Tony Vagneur: Saddle Sore
August 22, 2008
There he was, the infamous Oscar Wilde, Englishman, playwright, author of “The Picture of Dorian Gray” and practitioner of “the love that dare not speak its name,” standing on a stage in front of Harvard’s finest 1880s freshmen.
In an attempt to ridicule Wilde, the fledglings had copied his dress, which on any given day might have consisted of “velvet coat edged with braid, knee breeches, buckle shoes, a soft silk shirt with a wide turned-down collar, and a large flowing green tie.” Experienced pederast that he was, Wilde was even more practiced with a quick put-down, and his reply to the unbridled misdirection of youth was to say, “Conformity is the tribute mediocrity pays to genius.”
It would have been tough for Oscar Wilde to get a beer at the Red Onion without also catching an earful of flack, and he’d have no doubt been laughed down the street to the Paragon. But he’d have kept coming back until the crusty crowd at the Onion began to sidle up to him just for the B.S. he could peddle. Whatever you may think of Oscar Wilde, he was a force of change in the arts and in society in general, at a time when England was floundering in the Industrial Revolution.
Before you think I’m boring you to death, flash forward to today. There is an unattractive scourge upon the valley floor beneath our majestic mountains, as Aspen deteriorates in uninviting social change brought on by both a plethora of easy money and a lack of self-esteem in the newly rich. Just as the industrial revolution severely sabotaged both creativity and enlightened thinking, so too are we now draining the creative juice out of our community, sapping the versatility that once made Aspen attractive to so many.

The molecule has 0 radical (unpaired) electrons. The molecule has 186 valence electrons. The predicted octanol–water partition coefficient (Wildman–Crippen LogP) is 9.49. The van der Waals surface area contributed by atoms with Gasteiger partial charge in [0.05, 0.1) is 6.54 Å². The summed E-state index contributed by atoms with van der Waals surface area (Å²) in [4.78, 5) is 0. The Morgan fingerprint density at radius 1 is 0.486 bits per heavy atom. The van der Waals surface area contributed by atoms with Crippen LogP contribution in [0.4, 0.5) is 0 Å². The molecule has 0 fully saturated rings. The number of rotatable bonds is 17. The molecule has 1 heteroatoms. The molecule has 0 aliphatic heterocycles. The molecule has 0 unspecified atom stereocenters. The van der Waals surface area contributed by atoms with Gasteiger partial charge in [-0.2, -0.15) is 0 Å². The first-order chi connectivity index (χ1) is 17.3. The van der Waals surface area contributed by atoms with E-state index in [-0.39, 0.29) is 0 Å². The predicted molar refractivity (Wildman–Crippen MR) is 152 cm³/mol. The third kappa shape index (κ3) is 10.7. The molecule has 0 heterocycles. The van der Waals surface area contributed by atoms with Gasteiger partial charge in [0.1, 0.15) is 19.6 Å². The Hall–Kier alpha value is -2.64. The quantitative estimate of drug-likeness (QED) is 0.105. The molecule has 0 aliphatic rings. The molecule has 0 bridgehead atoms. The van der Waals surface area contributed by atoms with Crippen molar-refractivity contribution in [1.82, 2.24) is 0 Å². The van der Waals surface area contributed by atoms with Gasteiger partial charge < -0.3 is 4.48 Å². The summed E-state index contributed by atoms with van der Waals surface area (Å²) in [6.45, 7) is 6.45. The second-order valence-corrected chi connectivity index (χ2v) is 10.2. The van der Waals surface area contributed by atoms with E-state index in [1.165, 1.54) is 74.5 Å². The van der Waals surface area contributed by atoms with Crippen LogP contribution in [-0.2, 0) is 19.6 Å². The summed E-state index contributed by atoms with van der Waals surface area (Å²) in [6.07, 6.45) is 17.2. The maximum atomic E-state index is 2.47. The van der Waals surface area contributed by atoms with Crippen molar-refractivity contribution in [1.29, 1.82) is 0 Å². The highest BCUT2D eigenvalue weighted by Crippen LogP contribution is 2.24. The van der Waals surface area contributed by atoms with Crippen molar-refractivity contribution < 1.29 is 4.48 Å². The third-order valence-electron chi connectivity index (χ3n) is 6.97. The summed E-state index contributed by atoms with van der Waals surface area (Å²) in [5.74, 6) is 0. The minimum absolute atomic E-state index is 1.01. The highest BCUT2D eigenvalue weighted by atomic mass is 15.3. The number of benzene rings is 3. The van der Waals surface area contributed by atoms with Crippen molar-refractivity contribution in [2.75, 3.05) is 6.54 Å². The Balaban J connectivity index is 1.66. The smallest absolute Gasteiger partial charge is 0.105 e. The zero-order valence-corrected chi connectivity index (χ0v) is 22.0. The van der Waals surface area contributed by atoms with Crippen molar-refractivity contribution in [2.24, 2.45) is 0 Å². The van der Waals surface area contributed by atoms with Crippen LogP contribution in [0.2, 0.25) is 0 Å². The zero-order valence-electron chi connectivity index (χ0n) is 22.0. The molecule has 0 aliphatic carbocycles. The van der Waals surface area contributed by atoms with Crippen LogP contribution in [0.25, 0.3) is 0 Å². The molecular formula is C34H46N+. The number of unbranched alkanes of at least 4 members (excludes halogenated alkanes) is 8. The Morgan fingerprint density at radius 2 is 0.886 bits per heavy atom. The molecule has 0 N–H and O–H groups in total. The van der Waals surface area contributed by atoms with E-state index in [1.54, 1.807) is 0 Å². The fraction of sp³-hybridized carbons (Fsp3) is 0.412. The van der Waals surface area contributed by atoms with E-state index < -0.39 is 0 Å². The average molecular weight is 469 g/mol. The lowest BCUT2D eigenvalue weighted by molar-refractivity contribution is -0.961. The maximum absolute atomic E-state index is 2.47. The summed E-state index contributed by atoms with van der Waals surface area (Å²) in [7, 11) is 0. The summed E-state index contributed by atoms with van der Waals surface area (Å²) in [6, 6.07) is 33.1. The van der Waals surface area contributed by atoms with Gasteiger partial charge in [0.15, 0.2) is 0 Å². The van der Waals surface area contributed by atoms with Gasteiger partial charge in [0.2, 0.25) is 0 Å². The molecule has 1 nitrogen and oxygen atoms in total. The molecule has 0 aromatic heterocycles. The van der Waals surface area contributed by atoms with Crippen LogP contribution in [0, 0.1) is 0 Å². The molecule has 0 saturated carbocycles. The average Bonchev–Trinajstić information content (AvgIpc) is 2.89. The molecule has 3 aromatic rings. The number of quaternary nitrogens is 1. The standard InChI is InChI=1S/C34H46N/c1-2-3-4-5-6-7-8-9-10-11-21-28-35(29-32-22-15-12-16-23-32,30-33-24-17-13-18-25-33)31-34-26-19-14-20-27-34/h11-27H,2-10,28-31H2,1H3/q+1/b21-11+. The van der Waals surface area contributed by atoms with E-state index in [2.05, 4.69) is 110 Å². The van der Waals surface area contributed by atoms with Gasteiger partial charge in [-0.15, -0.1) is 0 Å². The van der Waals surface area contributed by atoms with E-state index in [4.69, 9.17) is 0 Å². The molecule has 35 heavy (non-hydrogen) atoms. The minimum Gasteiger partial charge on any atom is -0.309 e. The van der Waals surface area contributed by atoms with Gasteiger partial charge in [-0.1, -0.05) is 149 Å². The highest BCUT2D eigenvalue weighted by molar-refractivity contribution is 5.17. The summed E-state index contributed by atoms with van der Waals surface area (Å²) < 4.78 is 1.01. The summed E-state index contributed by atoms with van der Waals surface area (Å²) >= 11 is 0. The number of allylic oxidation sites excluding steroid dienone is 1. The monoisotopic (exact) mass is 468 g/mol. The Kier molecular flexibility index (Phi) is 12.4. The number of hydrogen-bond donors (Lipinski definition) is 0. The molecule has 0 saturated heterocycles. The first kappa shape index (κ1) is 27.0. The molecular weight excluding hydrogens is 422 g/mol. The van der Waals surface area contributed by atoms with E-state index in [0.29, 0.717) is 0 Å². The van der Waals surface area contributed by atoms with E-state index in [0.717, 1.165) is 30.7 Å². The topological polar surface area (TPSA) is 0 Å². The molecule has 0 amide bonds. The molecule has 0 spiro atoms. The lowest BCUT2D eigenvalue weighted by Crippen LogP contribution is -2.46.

The “money revolution” has us by the short hairs, and our escape from the strangling grasp that such narrowness of focus precipitates doesn’t appear forthcoming. This money revolution is spawning conformity of the worst kind, and certainly no one is brave (stupid?) enough to step forward and claim to be the genius worthy of such genuflection.
As an example, every new house built in the past few years looks the same, which is to say, too big. But, hell, a guy can’t afford to build a smaller house, not in terms of street credibility with his friends and in resale value. It’d be short-sighted to do it any other way. Energy pits of the worst kind, these houses require fleets of relative peasants to keep them going. We have lost the distinction between “value” and “lots of money.”
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And worst of all, these huge second- or third- or fourth-home neighborhoods are dead, full of much ugliness, devoid of personality and lacking in vitality, simply because the owners are seldom home. Occasionally, someone throws the semi-seasonal party.
Don’t get me wrong, we have some excellent creative “houses” around town such as the Aspen Music School, the Aspen Art Museum, the Aspen Historical Society, excellent galleries and many creative artists, musicians and writers. But no matter how great those endeavors and people are, they are somewhat akin to a canoe paddling out to sea in the face of a tidal wave of greedy excess. With the constant “dumbing down” of our little burg, much of it by mediocre-thinking, crass people who believe that money can buy whatever’s needed, we profoundly risk losing the freshness and individuality of perception one expects from great art.
What we need is a visionary, a misfit like Oscar Wilde, who isn’t afraid to fly in the face of dull thinking, someone who, far from being an elitist, can get us off the track, out of the box, and into a new, more exciting realm of adventure. Tiresome paradigms beg change.
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